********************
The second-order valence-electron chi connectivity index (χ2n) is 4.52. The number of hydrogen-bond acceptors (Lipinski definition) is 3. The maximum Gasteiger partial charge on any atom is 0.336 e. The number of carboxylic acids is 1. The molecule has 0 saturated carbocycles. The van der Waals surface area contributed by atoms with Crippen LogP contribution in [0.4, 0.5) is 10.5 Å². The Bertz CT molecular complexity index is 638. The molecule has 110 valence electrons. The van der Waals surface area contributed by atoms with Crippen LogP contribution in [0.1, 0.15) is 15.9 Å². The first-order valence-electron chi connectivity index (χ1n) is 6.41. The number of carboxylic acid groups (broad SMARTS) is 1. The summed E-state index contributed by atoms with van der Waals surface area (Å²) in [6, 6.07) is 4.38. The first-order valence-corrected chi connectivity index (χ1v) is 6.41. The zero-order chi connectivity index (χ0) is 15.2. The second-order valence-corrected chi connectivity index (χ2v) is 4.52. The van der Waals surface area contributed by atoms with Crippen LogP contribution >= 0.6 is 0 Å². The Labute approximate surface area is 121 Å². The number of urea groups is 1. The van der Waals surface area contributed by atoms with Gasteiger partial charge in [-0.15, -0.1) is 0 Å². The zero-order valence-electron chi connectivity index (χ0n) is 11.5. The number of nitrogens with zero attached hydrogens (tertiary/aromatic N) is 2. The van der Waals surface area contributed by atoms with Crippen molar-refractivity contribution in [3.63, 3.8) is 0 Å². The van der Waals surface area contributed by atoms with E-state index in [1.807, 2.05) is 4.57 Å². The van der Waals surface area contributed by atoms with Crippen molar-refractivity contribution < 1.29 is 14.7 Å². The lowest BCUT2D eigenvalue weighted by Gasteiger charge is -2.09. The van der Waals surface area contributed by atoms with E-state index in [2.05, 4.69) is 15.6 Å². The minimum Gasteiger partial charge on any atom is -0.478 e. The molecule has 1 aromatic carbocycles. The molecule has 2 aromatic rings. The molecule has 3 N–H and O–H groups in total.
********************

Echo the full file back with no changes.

The second-order valence-electron chi connectivity index (χ2n) is 4.52. The number of hydrogen-bond acceptors (Lipinski definition) is 3. The maximum Gasteiger partial charge on any atom is 0.336 e. The number of carboxylic acids is 1. The molecule has 0 saturated carbocycles. The van der Waals surface area contributed by atoms with Crippen LogP contribution in [0.4, 0.5) is 10.5 Å². The Bertz CT molecular complexity index is 638. The molecule has 110 valence electrons. The van der Waals surface area contributed by atoms with Crippen LogP contribution in [0.1, 0.15) is 15.9 Å². The first-order valence-electron chi connectivity index (χ1n) is 6.41. The number of carboxylic acid groups (broad SMARTS) is 1. The summed E-state index contributed by atoms with van der Waals surface area (Å²) in [6, 6.07) is 4.38. The first-order valence-corrected chi connectivity index (χ1v) is 6.41. The zero-order chi connectivity index (χ0) is 15.2. The second-order valence-corrected chi connectivity index (χ2v) is 4.52. The van der Waals surface area contributed by atoms with Crippen LogP contribution >= 0.6 is 0 Å². The Labute approximate surface area is 121 Å². The number of urea groups is 1. The van der Waals surface area contributed by atoms with Gasteiger partial charge in [-0.15, -0.1) is 0 Å². The zero-order valence-electron chi connectivity index (χ0n) is 11.5. The number of nitrogens with zero attached hydrogens (tertiary/aromatic N) is 2. The van der Waals surface area contributed by atoms with Crippen molar-refractivity contribution in [3.63, 3.8) is 0 Å². The van der Waals surface area contributed by atoms with E-state index in [1.807, 2.05) is 4.57 Å². The van der Waals surface area contributed by atoms with Crippen molar-refractivity contribution < 1.29 is 14.7 Å². The lowest BCUT2D eigenvalue weighted by Gasteiger charge is -2.09. The van der Waals surface area contributed by atoms with E-state index in [2.05, 4.69) is 15.6 Å². The minimum Gasteiger partial charge on any atom is -0.478 e. The molecule has 1 aromatic carbocycles. The molecule has 2 aromatic rings. The molecule has 3 N–H and O–H groups in total.